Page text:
That the popularity of passive investing products may have “overinflated” the value of the index funds he was buying.
That, ultimately, his hard-earned money could be at risk as a result of some unseen, unexpected danger lurking around the corner.
But is that really the case?
Passive Investing – A Relentless Rise
Let’s start with the basics.
To be fair, the words “a bull market in passives” do have some truth in them. Their performance (bolding intentional) over the past 20 years has been nothing short of astounding.
According to Morningstar, as recently as 1998, active funds had more than six times assets under management than their passive brethren.
Two decades later, the two pools of capital are roughly equal in size.
So far, so factual.
And this is exactly why you should ignore factoids like:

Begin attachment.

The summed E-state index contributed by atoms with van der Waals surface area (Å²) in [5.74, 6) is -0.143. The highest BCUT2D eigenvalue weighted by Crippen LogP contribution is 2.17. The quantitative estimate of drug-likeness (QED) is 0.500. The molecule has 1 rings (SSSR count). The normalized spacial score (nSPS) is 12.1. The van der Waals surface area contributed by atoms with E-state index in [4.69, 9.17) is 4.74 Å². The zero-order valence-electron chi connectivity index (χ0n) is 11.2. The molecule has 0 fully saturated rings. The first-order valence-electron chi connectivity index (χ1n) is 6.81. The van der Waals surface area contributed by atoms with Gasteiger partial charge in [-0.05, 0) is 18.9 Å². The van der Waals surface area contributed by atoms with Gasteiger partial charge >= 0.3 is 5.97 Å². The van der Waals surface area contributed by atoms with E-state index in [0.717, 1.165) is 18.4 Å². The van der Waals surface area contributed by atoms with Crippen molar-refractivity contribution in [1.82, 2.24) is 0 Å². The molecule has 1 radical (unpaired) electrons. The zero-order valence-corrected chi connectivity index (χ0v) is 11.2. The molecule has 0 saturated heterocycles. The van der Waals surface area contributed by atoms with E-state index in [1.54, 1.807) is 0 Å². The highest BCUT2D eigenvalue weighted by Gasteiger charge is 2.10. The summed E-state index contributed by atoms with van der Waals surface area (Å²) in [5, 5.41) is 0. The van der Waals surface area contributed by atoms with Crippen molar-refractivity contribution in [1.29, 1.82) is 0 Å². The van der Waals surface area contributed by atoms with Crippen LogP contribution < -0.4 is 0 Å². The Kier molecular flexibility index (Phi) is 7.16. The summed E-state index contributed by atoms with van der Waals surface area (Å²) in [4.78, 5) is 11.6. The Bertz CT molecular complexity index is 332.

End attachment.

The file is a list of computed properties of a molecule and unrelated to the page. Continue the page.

“Over 100% of gross equity inflows are into passive vehicles”
Of course they are. It’s no secret that money has been flowing out of underperforming active funds and into index trackers.
“Most settled trades are between passive index participants”
What else did you expect? By default, index funds hold the underlying index. The composition of the underlying index changes constantly. Hence, index funds trade often in order to mirror the underlying index.
Back To “Performance”
It’s important to go back to the topic of “performance” of the passive products.
Any time you hear stats like the ones above, you need to note that this performance is all about assets under management.